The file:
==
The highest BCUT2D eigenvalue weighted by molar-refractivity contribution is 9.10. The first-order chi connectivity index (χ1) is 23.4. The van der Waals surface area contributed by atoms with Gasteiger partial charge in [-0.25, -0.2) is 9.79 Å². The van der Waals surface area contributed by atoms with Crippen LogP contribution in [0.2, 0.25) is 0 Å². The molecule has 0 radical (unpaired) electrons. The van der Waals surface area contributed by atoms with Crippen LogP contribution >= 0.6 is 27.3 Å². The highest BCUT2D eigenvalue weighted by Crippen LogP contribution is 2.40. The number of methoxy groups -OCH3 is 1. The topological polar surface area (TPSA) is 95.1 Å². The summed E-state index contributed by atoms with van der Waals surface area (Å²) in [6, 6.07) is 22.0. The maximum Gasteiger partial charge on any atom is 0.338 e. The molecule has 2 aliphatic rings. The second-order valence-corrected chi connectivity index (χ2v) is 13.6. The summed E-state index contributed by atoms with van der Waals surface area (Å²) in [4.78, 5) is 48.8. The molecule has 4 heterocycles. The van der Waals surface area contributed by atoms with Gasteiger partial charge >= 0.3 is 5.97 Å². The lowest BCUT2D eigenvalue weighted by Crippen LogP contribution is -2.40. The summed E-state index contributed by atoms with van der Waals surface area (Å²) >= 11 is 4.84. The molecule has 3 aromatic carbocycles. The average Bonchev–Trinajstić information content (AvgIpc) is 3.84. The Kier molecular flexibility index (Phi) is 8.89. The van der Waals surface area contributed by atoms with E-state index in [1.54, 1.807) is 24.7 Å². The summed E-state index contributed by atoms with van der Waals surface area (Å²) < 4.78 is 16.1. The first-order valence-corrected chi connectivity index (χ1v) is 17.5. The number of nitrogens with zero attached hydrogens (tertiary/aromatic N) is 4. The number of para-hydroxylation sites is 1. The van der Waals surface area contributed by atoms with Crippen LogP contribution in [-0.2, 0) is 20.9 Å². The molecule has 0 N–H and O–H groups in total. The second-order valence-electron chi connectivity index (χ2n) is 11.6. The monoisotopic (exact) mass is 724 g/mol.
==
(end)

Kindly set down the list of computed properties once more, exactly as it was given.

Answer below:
The highest BCUT2D eigenvalue weighted by molar-refractivity contribution is 9.10. The first-order chi connectivity index (χ1) is 23.4. The van der Waals surface area contributed by atoms with Gasteiger partial charge in [-0.25, -0.2) is 9.79 Å². The van der Waals surface area contributed by atoms with Crippen LogP contribution in [0.2, 0.25) is 0 Å². The molecule has 0 radical (unpaired) electrons. The van der Waals surface area contributed by atoms with Crippen LogP contribution >= 0.6 is 27.3 Å². The highest BCUT2D eigenvalue weighted by Crippen LogP contribution is 2.40. The number of methoxy groups -OCH3 is 1. The topological polar surface area (TPSA) is 95.1 Å². The summed E-state index contributed by atoms with van der Waals surface area (Å²) in [6, 6.07) is 22.0. The maximum Gasteiger partial charge on any atom is 0.338 e. The molecule has 2 aliphatic rings. The second-order valence-corrected chi connectivity index (χ2v) is 13.6. The summed E-state index contributed by atoms with van der Waals surface area (Å²) in [4.78, 5) is 48.8. The molecule has 4 heterocycles. The van der Waals surface area contributed by atoms with Gasteiger partial charge >= 0.3 is 5.97 Å². The lowest BCUT2D eigenvalue weighted by Crippen LogP contribution is -2.40. The summed E-state index contributed by atoms with van der Waals surface area (Å²) >= 11 is 4.84. The molecule has 3 aromatic carbocycles. The average Bonchev–Trinajstić information content (AvgIpc) is 3.84. The Kier molecular flexibility index (Phi) is 8.89. The van der Waals surface area contributed by atoms with E-state index in [1.54, 1.807) is 24.7 Å². The summed E-state index contributed by atoms with van der Waals surface area (Å²) < 4.78 is 16.1. The first-order valence-corrected chi connectivity index (χ1v) is 17.5. The number of nitrogens with zero attached hydrogens (tertiary/aromatic N) is 4. The number of para-hydroxylation sites is 1. The van der Waals surface area contributed by atoms with Crippen LogP contribution in [-0.2, 0) is 20.9 Å². The molecule has 0 N–H and O–H groups in total. The second-order valence-electron chi connectivity index (χ2n) is 11.6. The monoisotopic (exact) mass is 724 g/mol.